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Arctic climate: the heat is on.

In November 2004, the Arctic Council, a coordinating body of the eight Arctic nations (Canada, Denmark, Iceland, Sweden, Norway, Finland, Russia, and the United States) released its Arctic Climate Impact Assessment: Impacts of a Warming Arctic (ACIA). Emerging from the work of hundreds of scientists and incorporating indigenous knowledge about conditions in the Arctic, the ACIA paints a sobering picture of the effect of present and expected global warming on Arctic peoples and ecosystems.

Although a few Arctic areas have cooled over recent decades, overall average surface air temperatures have risen almost twice as much as global averages. In Alaska and western Canada, temperatures have risen 3-4[degrees]C since 1954. For the whole Arctic, the ACIA projects additional warming of 4-7[degrees]C over the next century. These projections are not a worst-case scenario; they are based on low- to-middle projections from the United Nations Intergovernmental Panel on Climate Change.

The focus of the ACIA was not temperatures, though, but the ecological, cultural, and economic impacts of warming. A few impacts could be positive: marine transportation should improve as ice retreats from shorelines, and vegetation growth may also accelerate in warmer conditions, perhaps increasing food production. But land transportation has already become more difficult due to melting of permafrost; ice highways used to transport industrial and mining equipment are now available for shorter periods each winter. Ice-free oceans, combined with melting permafrost, have already resulted in severe erosion and coastal destruction in Alaska.

In terms of ecology, the impacts are largely negative. Over the past few decades, the amount of boreal forest that burned each year has doubled, and the ACIA says forest insect outbreaks and forest fires are "very likely" to intensify. As ice continues to retreat from the Arctic Ocean, animals that live on or hunt under the ice, including polar bears and several seal species, could grow scarcer or even go extinct.

Caribou in the giant Porcupine River herd in northwest Canada and Alaska are drowning as they cross rivers that normally are still ice when the animals migrate. Warming has also interfered with caribou feeding, says Craig Fleener, a wildlife biologist for the Gwich'in Council International, an indigenous group for whom the Porcupine River herd provides a material and cultural foundation. Repeated freezing and thawing, he says, creates a very hard, crusty layer on the ground that makes it hard for the caribou to reach the lichen that is their major food source.

"What is really happening is rapid climate and environmental change that goes beyond our capability of adapting quickly enough," says Fleener. "If the change happens over a long period, we can find new methods, a new place to live or harvest, but when you have rapid change, it is much more difficult [to adapt]."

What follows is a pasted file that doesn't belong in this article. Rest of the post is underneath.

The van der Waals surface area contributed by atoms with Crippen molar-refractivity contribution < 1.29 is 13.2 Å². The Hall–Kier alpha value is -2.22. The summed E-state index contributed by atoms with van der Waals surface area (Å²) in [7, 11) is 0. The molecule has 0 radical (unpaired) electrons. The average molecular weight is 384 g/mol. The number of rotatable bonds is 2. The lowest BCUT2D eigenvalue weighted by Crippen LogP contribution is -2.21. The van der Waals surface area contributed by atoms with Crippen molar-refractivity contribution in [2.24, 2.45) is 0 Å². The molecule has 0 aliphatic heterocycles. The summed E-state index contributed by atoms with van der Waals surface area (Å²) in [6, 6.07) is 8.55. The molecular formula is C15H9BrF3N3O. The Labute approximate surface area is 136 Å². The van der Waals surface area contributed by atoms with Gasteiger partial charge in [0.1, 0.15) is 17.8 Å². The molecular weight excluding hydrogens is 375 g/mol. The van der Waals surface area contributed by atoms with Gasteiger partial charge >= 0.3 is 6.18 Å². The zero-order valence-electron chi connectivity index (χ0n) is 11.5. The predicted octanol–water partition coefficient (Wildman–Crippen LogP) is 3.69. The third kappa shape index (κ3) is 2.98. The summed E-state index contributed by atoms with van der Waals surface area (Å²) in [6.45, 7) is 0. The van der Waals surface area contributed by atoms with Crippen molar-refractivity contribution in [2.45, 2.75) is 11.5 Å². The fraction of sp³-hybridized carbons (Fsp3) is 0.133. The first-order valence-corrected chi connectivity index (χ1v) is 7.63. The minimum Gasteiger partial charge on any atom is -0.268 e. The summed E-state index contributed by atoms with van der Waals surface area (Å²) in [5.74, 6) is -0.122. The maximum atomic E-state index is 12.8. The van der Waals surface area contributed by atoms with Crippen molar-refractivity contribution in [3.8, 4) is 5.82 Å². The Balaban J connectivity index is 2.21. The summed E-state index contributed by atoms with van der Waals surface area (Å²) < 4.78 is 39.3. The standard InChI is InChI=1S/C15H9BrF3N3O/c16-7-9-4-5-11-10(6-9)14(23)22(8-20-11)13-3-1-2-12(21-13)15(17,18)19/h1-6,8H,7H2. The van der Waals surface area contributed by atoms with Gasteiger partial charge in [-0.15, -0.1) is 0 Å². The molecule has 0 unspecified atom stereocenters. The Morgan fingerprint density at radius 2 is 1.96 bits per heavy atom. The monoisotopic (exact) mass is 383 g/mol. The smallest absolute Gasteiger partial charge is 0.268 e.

Hunters are also being affected more directly, says Sheila Watt-Cloutier, chair of the Inuit Circumpolar Conference, one of six indigenous organizations that contributed to the report. "As a result of warming," she says, "Inuit hunters are falling through the thinning ice." Hunting is the basis of Inuit culture, she stresses, and an economic necessity because imported food prices reflect high transportation costs. The Inuit include 155,000 Arctic natives living in eastern Siberia, North America, and Greenland.

The report is a wake-up call, says Jonathan Foley, director of the Center for Sustainability and the Global Environment at the University of Wisconsin-Madison, but not just for Arctic residents. Polar snow and ice reflect solar radiation out to space, he points out. As the snow and ice retreat, the Earth's surface gets darker and absorbs more heat, warming the whole planet in a dangerous feedback loop where warming causes melting and melting causes warming.

Watt-Cloutier observes that Arctic peoples already face the threat of high levels of organic pollutants such as dioxin and polychlorinated biphenyls that have drifted north through the atmosphere and now contaminate animal fat and human breast milk. With the prospect of greenhouse gases produced further south causing disproportionate warming in the Arctic, the region is once again "being poisoned from afar," she says.

Arctic people are resilient by necessity and tradition, says Watt-Cloutier, and they have come through enormous, sudden, tumultuous change in the last 50-60 years caused by the introduction of culture, technology, and foods from the temperate regions. But the Arctic way of life is wedded to a specific environment, and that environment is rapidly changing. While much of the press coverage of the ACIA report has focused on the possibility that polar bears could become extinct, she warns, "It's not just about endangered species of animals. We ourselves are an endangered species."
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Title Annotation:Global Warming
Author:Tennenbaum, David J.
Publication:Environmental Health Perspectives
Date:Feb 1, 2005
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